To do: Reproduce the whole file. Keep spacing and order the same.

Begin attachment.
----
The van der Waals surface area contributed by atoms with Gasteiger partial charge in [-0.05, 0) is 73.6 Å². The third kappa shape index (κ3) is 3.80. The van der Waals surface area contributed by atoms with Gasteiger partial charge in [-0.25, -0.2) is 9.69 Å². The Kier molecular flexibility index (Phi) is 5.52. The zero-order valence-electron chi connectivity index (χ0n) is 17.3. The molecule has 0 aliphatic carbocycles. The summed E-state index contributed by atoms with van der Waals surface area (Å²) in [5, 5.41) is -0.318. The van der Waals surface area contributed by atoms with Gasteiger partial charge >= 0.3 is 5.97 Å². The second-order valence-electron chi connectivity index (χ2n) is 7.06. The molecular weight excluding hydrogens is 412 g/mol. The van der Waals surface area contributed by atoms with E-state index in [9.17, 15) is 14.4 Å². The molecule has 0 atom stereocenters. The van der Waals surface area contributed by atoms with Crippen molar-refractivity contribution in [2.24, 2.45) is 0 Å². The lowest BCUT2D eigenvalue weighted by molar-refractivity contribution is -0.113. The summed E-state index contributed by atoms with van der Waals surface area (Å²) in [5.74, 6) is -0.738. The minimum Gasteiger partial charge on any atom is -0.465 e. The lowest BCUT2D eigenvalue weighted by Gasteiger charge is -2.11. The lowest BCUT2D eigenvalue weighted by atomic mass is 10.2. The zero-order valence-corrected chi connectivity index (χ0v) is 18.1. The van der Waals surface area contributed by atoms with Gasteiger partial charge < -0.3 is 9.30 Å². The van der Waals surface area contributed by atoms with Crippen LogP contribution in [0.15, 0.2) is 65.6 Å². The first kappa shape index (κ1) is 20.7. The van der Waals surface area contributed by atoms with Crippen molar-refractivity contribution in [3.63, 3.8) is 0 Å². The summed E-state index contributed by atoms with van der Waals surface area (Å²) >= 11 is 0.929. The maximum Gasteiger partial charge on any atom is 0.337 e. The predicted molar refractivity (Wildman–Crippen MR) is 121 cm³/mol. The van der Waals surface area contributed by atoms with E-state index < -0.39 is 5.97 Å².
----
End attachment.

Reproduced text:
The van der Waals surface area contributed by atoms with Gasteiger partial charge in [-0.05, 0) is 73.6 Å². The third kappa shape index (κ3) is 3.80. The van der Waals surface area contributed by atoms with Gasteiger partial charge in [-0.25, -0.2) is 9.69 Å². The Kier molecular flexibility index (Phi) is 5.52. The zero-order valence-electron chi connectivity index (χ0n) is 17.3. The molecule has 0 aliphatic carbocycles. The summed E-state index contributed by atoms with van der Waals surface area (Å²) in [5, 5.41) is -0.318. The van der Waals surface area contributed by atoms with Gasteiger partial charge >= 0.3 is 5.97 Å². The second-order valence-electron chi connectivity index (χ2n) is 7.06. The molecular weight excluding hydrogens is 412 g/mol. The van der Waals surface area contributed by atoms with E-state index in [9.17, 15) is 14.4 Å². The molecule has 0 atom stereocenters. The van der Waals surface area contributed by atoms with Crippen molar-refractivity contribution in [2.24, 2.45) is 0 Å². The lowest BCUT2D eigenvalue weighted by molar-refractivity contribution is -0.113. The summed E-state index contributed by atoms with van der Waals surface area (Å²) in [5.74, 6) is -0.738. The minimum Gasteiger partial charge on any atom is -0.465 e. The lowest BCUT2D eigenvalue weighted by Gasteiger charge is -2.11. The lowest BCUT2D eigenvalue weighted by atomic mass is 10.2. The zero-order valence-corrected chi connectivity index (χ0v) is 18.1. The van der Waals surface area contributed by atoms with Gasteiger partial charge < -0.3 is 9.30 Å². The van der Waals surface area contributed by atoms with Crippen LogP contribution in [0.15, 0.2) is 65.6 Å². The first kappa shape index (κ1) is 20.7. The van der Waals surface area contributed by atoms with Crippen molar-refractivity contribution in [3.63, 3.8) is 0 Å². The summed E-state index contributed by atoms with van der Waals surface area (Å²) >= 11 is 0.929. The maximum Gasteiger partial charge on any atom is 0.337 e. The predicted molar refractivity (Wildman–Crippen MR) is 121 cm³/mol. The van der Waals surface area contributed by atoms with E-state index < -0.39 is 5.97 Å².